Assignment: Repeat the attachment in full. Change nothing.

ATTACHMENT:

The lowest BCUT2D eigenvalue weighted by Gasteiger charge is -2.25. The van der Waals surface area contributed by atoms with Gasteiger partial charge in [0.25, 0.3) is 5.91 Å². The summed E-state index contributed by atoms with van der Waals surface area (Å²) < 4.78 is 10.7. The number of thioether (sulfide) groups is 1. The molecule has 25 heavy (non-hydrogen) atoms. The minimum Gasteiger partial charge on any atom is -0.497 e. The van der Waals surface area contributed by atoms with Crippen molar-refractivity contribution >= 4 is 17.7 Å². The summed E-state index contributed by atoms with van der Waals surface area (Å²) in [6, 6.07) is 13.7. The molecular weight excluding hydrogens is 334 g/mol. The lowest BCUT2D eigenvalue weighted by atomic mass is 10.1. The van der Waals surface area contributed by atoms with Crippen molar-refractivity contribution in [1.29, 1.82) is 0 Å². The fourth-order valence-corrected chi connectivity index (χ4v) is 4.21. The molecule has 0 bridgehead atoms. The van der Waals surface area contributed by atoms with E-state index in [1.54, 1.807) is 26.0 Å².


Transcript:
The lowest BCUT2D eigenvalue weighted by Gasteiger charge is -2.25. The van der Waals surface area contributed by atoms with Gasteiger partial charge in [0.25, 0.3) is 5.91 Å². The summed E-state index contributed by atoms with van der Waals surface area (Å²) < 4.78 is 10.7. The number of thioether (sulfide) groups is 1. The molecule has 25 heavy (non-hydrogen) atoms. The minimum Gasteiger partial charge on any atom is -0.497 e. The van der Waals surface area contributed by atoms with Crippen molar-refractivity contribution >= 4 is 17.7 Å². The summed E-state index contributed by atoms with van der Waals surface area (Å²) in [6, 6.07) is 13.7. The molecular weight excluding hydrogens is 334 g/mol. The lowest BCUT2D eigenvalue weighted by atomic mass is 10.1. The van der Waals surface area contributed by atoms with Crippen molar-refractivity contribution in [1.29, 1.82) is 0 Å². The fourth-order valence-corrected chi connectivity index (χ4v) is 4.21. The molecule has 0 bridgehead atoms. The van der Waals surface area contributed by atoms with E-state index in [1.54, 1.807) is 26.0 Å².